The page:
Do think one can find family in the dance music industry?
Actually yes. I really found this recently Ibiza recently. But the problem with the industry is the bigger you get, the more people latch onto you. And they are not always the right people. Not the people you need in your life. Because I come from where I do, I find it very easy to spot these people. Everyone is climbing the ladder and they are stepping on people to get to the top of that ladder. I’m very ambitious but I’m not Machiavellian.

My own thing has been bringing up younger people in Glasgow especially. If I see a young kid in Glasgow and I see he is talented I will do everything to try and help him, bring him up. That’s what I did with a guy called Jasper James, there is a boy called Denis Sulta who’s coming up. I mean obviously, when you run a label, you want to have the local talents, when you find stuff, you try to nurture it as much as possible. We all do.

Do you see that as a way to keep the legacy?
Exactly! You are what you leave behind at the end of the day. And then you know, when I’m not doing so good he might be super famous and book me to support him on his world tour!

Do you still find any excitement about the scene? Especially considering your views on its fake face both in front and behind the scenes.
You’ve got to recognize and park it. Recognize that’s not why you came into the scene. And it’s not only because of music, but because it was really fun. Going out, and DANCING! Dancing was why I did it, because I love dancing! I didn’t do it because some fucking guy wants to take a photo of me at the airport. Although I say that, I have an ego just like any other DJ.

Do you think social media has anything to do with the downgrade of the culture?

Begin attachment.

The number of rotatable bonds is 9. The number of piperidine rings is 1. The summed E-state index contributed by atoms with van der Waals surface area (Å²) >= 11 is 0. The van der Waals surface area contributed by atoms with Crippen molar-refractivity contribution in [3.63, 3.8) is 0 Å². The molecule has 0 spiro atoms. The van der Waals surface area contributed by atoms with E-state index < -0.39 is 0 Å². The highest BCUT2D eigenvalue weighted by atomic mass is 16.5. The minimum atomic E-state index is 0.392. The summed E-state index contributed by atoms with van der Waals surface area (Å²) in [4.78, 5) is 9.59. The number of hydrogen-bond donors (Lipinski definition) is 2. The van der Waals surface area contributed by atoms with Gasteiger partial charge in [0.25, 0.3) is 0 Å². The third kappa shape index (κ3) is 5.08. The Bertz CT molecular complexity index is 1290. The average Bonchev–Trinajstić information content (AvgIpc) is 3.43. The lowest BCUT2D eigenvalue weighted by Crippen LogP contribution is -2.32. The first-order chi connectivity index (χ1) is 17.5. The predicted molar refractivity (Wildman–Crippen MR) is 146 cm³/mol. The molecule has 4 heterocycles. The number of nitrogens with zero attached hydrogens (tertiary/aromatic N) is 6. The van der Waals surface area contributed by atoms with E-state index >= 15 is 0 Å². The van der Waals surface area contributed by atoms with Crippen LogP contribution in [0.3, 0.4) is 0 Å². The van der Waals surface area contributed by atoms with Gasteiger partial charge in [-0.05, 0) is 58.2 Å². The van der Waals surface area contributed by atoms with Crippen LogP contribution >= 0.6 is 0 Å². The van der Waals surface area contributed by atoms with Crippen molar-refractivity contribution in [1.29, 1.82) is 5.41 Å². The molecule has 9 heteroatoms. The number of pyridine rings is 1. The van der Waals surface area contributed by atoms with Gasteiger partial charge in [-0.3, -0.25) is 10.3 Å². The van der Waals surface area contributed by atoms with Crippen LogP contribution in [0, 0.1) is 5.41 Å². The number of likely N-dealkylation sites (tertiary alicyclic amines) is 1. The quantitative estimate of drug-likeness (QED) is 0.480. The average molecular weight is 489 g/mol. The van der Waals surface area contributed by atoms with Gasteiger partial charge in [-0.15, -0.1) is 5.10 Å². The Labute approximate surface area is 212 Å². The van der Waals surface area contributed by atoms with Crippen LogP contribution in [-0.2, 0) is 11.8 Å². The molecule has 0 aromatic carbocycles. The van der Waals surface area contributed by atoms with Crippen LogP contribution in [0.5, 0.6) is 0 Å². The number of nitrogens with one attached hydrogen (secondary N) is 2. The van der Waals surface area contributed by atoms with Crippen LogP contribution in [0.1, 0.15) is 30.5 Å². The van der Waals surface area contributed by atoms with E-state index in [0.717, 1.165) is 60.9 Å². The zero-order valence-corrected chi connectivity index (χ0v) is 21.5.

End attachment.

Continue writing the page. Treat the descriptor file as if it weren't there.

Social media has got a lot to answer for in terms of dance music. But it has also benefitted dance music so much! I can contact any producer on twitter that I want their stuff or I want to say nice thing or whatever. It has been invigorating obviously and it started with Myspace. When it kicked off there was all of a sudden this big blog scene. And I could just send Diplo a message on Myspace and send him my music. But he ignored me anyway! So I would just send physical records. That was the time when everyone started to play Mp3 so to get noticed I would just send him packages.

Recently you had some wide industry shoulders on B2B: Laurent Garnier, Armand van Helden…
I feel like i’ve played with almost everyone now! (ed. note: Sven Väth passes by on his way to the stage) The only one who I haven’t played is Sven Väth now! Next time I see him, I’ll be like “Sven! You wanna do a little B2B?”

(ed. Note Henrik Schwarz was playing in the background) Do you hear that?
Oh, Henrik, he’s one of the best! He only plays live, I think. He is amazing! Especially when he does those African remixes. Probably the best night I ever had at SubClub, when he played live. I don’t know how he does it but his live set sounds better than a DJ playing vinyl, sounds better than any live set. He must have the best sound card ever made. I met him last year at Sonar, had to go up to and ask him for a photo. Talking about selfies, I was like sorry mate, but can I get a…

So after all the roll of these B2B, as an experience, what did you take out of it?
I kinda prefer doing B2B than solo sets. Because one, it gives you a moment for your brain to switch off and think of the next move. Also I was talking of the third energy, playing with another person in the booth, as like, you have got the crowd, you’ve the two records and what it is created from, the juxtaposition of two records. Then you have got the person that you are bouncing off with in the booth and when that goes right and there is a telepathy thing going on its amazing.

Would you name one B2B partner that stood out most of the rest?
The best telepathy I’ve ever had was with Oneman. I have that quite good with Ben UFO. But with Oneman, we didn’t even have to speak, we’d just do it. We’d quickly look each other and that’s it. We just had a thing. You do certain things in a B2B, and he’s like “that’s exactly what I was about to do”. I’d cue up a track and he’s already cued up for his next track. I also like playing with Joy Orbison, I really liked playing with Armand, Laurent Garnier was a pleasure.

Jackmaster’s DJ-Kicks are out on July 8th.